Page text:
The Learner-Centered Paradigm of Education
This chapter begins by discussing the need for paradigm change in education and for a critical systems approach to paradigm change. It then examines current progress toward paradigm change. Next, the chapter explores what a learner-centered, Information-Age educational system should be like, including the APA learner-centered psychological principles, the National Research Council’s findings on how people learn, the work of McCombs and colleagues on learner-centered schools and classrooms, personalized learning, differentiated instruction, and brain-based instruction. Finally, one possible vision of a learner-centered school is described.
Design Thinking and Agile Design
While most instructional design courses and much of the instructional design industry focus on ADDIE (Analysis, Design, Development, Implementation, Evaluation), approaches such as design thinking, human-centered design, and agile methods like SAM (Successive Approximation Model), have drawn attention. This chapter unpacks what we know about design thinking and presents a concise history of design thinking to situate it within the broader design research field. It then traces its emergence in other fields. The chapter considers lessons for instructional designers and concludes by setting an agenda to address issues for scholarship, teaching, and practice.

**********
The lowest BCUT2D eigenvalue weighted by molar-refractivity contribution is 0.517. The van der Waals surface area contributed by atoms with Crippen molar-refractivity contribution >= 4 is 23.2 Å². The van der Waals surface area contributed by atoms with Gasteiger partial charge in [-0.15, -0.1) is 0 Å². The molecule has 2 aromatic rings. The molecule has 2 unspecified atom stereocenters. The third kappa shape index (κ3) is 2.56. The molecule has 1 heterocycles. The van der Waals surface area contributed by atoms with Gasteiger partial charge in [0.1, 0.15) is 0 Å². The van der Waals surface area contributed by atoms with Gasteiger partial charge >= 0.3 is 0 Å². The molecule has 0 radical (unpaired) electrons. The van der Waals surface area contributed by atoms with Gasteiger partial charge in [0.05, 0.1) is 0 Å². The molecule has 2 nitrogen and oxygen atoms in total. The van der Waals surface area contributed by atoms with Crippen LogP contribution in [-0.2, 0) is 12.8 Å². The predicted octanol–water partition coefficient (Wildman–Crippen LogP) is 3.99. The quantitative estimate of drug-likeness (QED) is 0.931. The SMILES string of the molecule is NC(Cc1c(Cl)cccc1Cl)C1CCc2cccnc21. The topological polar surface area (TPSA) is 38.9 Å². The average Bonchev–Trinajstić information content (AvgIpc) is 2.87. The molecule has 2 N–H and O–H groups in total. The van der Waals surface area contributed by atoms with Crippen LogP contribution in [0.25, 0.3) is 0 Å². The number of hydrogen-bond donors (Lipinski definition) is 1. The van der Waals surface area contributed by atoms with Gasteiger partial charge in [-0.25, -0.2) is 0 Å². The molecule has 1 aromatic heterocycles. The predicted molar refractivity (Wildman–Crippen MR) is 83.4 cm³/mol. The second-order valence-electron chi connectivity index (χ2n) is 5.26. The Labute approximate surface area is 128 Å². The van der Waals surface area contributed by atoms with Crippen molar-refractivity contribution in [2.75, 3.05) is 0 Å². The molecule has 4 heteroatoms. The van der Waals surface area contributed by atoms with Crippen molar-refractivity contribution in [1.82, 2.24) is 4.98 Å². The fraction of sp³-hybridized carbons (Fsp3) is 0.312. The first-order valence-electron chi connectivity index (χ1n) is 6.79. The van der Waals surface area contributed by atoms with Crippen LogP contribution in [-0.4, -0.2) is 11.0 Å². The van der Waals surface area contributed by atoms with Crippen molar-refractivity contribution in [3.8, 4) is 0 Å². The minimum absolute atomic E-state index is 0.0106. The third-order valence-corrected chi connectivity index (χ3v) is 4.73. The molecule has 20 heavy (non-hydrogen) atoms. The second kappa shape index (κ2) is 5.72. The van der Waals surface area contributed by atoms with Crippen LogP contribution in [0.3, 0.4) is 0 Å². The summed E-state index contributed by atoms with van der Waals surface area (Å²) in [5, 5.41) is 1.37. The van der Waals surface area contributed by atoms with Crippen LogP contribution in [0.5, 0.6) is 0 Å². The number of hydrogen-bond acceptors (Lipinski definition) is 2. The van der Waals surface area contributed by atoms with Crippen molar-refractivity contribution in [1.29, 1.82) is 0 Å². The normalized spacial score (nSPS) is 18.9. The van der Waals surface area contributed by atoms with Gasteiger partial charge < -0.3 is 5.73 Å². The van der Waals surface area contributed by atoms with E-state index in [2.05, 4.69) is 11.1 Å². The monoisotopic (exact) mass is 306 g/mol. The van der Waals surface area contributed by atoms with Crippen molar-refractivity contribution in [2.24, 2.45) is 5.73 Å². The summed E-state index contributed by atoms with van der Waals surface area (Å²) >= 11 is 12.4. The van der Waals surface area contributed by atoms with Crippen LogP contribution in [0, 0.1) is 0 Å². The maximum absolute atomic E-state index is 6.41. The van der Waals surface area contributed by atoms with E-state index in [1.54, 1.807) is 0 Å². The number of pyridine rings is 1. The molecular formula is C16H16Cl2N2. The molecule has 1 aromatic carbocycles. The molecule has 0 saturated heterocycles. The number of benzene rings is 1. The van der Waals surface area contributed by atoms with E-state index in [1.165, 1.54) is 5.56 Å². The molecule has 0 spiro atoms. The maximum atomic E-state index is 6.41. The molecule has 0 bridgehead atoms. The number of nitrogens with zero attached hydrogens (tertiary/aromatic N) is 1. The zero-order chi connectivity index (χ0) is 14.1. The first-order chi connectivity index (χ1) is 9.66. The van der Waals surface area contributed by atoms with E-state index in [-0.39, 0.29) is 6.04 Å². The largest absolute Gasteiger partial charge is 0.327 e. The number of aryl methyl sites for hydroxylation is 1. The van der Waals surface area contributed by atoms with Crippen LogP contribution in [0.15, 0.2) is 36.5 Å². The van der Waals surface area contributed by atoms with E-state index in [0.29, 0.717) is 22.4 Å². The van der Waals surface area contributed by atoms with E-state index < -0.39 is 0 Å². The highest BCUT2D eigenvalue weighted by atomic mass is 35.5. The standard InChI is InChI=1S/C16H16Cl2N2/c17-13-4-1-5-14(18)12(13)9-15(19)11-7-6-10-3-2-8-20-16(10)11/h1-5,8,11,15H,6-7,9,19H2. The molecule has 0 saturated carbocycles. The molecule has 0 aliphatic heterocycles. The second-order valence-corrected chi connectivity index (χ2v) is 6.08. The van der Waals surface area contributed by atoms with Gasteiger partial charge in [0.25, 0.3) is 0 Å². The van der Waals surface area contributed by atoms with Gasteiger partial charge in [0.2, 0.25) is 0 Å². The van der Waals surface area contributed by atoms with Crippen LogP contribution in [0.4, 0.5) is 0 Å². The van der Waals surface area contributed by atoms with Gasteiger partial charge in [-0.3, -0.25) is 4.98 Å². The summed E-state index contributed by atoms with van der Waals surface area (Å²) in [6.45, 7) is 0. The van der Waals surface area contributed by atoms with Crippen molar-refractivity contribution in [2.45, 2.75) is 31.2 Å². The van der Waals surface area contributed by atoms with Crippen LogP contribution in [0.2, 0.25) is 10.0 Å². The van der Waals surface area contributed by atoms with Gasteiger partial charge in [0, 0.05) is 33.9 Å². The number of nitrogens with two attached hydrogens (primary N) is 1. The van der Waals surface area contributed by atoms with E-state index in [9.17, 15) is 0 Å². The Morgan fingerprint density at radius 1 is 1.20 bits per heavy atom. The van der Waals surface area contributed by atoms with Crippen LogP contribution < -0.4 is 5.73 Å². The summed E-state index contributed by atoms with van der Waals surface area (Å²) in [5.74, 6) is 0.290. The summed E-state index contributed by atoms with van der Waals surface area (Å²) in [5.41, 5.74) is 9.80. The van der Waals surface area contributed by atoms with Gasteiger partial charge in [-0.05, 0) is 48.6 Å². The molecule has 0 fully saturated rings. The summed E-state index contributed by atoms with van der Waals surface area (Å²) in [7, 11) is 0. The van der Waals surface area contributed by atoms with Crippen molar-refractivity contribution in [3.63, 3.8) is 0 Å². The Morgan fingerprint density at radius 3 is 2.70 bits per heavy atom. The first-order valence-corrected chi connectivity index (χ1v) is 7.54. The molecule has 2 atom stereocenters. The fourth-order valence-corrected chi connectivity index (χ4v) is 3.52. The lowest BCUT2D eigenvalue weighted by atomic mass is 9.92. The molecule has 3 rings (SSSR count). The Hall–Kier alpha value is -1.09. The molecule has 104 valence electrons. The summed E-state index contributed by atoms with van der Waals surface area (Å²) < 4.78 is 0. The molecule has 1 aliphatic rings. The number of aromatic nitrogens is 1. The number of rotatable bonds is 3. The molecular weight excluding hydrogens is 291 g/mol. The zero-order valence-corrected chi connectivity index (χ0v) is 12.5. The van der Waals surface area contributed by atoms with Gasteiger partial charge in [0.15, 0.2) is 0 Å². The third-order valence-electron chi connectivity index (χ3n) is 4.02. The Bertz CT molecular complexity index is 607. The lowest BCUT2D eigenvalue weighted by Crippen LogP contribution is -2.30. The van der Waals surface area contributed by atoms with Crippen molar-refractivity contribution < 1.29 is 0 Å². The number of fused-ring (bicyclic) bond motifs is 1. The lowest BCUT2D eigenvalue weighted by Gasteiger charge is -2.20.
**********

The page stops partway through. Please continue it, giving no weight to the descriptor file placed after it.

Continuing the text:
Human Performance Technology for Instructional Designers
The overarching goal for instructional designers is to enhance learning and performance outcomes, often achieved through needs assessments, learner analyses, and the development of targeted instructional materials. This chapter delves into the foundational principles of HP and differentiates between HPT and instructional design. The role of performance analysis is explored, focusing on organizational, environmental, and cause analyses to identify performance gaps and root causes. The role of non-instructional interventions, such as organizational design, job analysis, and feedback systems to support infrastructure are discussed. Recommendations for integrating HPT principles into instructional design through a systems approach are also provided.
Gamification and the Way It Can be Used to Influence Learning